Malawian exporters are finding it hard to benefit from preferential market access to a number of developed and developing markets due to inadequate productive capacity and overlapping membership.
Ministry of Industry, Trade and Tourism chief investment and promotion officer George Kanthiti, said this in Thyolo on Friday during the Enhanced Intergrated Framework (EIF)Project media sensitisation workshop.
Said Kanthiti: “Malawian exporters are able to benefit from preferential market access to a number of developed and developing countries. The challenge before us, however, has been that we lack productive capacity to take full advantage of these opportunities by producing goods and services of the right quantity and quality.
“The private sector in Africa and certainly Malawi have often played a passive role in integration processes”.
According to Kanthiti, integration in Africa is only at 11 percent against 50 percent for developing Asia, 21 percent for Latin America and the Caribbean and 70 percent for Europe.
In her remarks, director of trade in the ministry, Christina Zakeyu said Malawi is mostly losing out due to the lack of value addition in its export commodities.
Malawi has been party to several trade agreementssince 1956.
Malawi has bilateral trade agreements with Mozambique, Zimbabwe, South Africa, Botswana and China and is also a member of the Common Market for Eastern and Southern Africa (Comesa), Tripartite Free Trade Area (TFTA) and the Southern African Development Community (Sadc) at the regional level.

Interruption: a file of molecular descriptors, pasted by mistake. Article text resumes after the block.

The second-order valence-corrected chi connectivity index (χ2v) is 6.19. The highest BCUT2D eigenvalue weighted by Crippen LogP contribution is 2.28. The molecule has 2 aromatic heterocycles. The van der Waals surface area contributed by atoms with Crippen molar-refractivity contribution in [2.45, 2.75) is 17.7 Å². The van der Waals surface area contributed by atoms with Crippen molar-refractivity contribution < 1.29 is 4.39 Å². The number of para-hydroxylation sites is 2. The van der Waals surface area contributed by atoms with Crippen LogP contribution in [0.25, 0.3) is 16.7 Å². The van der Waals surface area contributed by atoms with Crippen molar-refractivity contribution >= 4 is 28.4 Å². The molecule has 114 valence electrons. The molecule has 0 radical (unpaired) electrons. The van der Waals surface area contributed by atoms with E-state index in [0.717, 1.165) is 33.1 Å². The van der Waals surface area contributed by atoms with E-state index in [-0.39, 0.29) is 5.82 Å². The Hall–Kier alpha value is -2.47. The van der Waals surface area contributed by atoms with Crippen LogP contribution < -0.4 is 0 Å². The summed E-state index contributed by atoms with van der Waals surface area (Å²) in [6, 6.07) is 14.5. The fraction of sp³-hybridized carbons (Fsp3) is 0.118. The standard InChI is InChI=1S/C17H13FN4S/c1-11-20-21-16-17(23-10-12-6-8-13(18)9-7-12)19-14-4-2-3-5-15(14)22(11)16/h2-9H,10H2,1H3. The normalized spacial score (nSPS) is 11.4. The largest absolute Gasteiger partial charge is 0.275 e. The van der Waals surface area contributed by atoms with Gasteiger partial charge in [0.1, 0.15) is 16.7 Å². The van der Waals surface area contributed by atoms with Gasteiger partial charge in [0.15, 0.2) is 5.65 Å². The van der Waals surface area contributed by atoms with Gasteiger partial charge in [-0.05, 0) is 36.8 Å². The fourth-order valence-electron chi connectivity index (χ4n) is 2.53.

On the global front, Malawi is party to the World Trade Organisation (WTO), the European Union (EU), India, Japan and United States.
Under the agreements between Malawi and Botswana Customs Agreement (1955), Zimbabwe Trade Agreement (2004) and Mozambique Trade Agrrement (2005); the parties involved are obliged to grant each other’s exports duty-free treatment except for spirits while the trade agreement between Malawi and South Africa (1990), the country’s exports are accorded free treatment while imports from South Africa to Malawi are dutiable at the normal rates.
Available statistics from National Statistical Office (NSO) indicates that as at September 2016, Malawi’s trade deficit stood at K52 billion up from K31.5 billion during the same period last year.n